b) the over simple export options are not useful formats for me

    c) the data becomes easily mangled with the mass export function

    At that point, I realised Evernote is an arcane walled garden and not for mass storage of really important  documents.  Now I just use it sporadically.

  3. I use Evernote. But as with the various twitter desk top and mobile platforms I always find something missing. Like my fiance said this weekend ‘Write this down. A bleeding heart plant for my mom from us for mothers day’ so I entered a note. And I thought would be nice for a reminder to pop up. Uhm can’t find such an option.

    Curation is REALLY tough whether curating media or notes or tasks. Everyone likes certain specific things. And we want each app to integrate with our other apps or OS’s seamlessly.

    • That’s a great example of a task related time activated item that works superbly well in OmniFocus.  Stuff like that put into Evernote or Simplenote simply gets lost in melee of data.

  4. I just have one problem with these acquisitions. Evernote is not doing anything with them. They are buying applications that they do not integrate well with. They add a sharing button but none of the features ever make it deeper into Evernote. 

    If the applications continue to work just as they did before the acquisition, then I am not sure why Evernote is even bothering. I would much rather have them add the features into their own app. Maybe they are looking to become a platform instead of an app maker and acquisitions are the easiest way to start. But they are not buying Evernote value, not even for the most basic user. An average Evernote user does not follow press releases. They have Evernote. They use Evernote. They don’t even think about Skitch or Penultimate when they think about Evernote. To them these things are other apps they may or may not have. What I really don’t understand is why Evernote buys these applications and lets them languish (see Skitch). Just fold the primary features into Evernote and be done with the messy ordeal. Evernote needs image editing and handwriting support. Buying Skitch and Penultimate does not change that.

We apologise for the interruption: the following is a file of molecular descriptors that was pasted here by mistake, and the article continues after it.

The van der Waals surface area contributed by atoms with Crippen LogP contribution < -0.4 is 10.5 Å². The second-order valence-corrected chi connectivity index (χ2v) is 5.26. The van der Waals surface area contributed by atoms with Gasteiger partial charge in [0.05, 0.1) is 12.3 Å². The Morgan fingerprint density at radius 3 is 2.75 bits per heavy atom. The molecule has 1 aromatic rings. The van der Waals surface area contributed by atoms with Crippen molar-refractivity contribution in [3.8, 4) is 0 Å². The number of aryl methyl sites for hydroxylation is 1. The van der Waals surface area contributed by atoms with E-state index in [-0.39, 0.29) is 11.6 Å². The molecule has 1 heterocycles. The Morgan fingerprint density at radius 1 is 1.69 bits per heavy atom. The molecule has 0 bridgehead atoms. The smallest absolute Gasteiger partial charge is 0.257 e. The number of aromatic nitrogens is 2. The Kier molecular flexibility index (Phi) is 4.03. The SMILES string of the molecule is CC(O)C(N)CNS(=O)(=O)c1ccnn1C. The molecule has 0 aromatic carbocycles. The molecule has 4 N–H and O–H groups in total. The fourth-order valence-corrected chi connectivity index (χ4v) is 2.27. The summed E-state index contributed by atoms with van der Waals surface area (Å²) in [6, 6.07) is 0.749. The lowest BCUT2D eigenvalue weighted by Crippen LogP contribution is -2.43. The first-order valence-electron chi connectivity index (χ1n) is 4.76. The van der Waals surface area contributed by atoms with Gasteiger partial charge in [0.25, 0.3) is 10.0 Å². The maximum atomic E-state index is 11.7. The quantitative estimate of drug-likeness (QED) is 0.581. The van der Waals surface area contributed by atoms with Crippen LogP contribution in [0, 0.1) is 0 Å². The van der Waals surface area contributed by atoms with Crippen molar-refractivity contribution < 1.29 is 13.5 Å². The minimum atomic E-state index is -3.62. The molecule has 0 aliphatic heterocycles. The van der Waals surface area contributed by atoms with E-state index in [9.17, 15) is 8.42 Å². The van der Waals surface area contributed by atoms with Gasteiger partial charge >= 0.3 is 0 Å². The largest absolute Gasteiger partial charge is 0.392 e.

• You’ll get no argument from me that they aren’t doing enough with them. Still think more of this will come down the road. I think step one is to get them on more platforms. Hopefully step two will be deeper, native support within Evernote. Although I still believe they will remain separate entities.

  5. In some way I don’t like Evernote’s sharing. Those who are shared with cannot edit notes (if they don’t have premium). You can only send notes by mail or using URL. 2. Synchronization happens most frequently every 30 minutes. The rest of the time you need to sync manually. 3. Synchronization with the mobile version is slow and I’m still waiting. 4. Interface is stuffy, small font, hard to concentrate. i stiil prefer cloudstorages (Dropbox and 4Sync) and Outlook for time-management.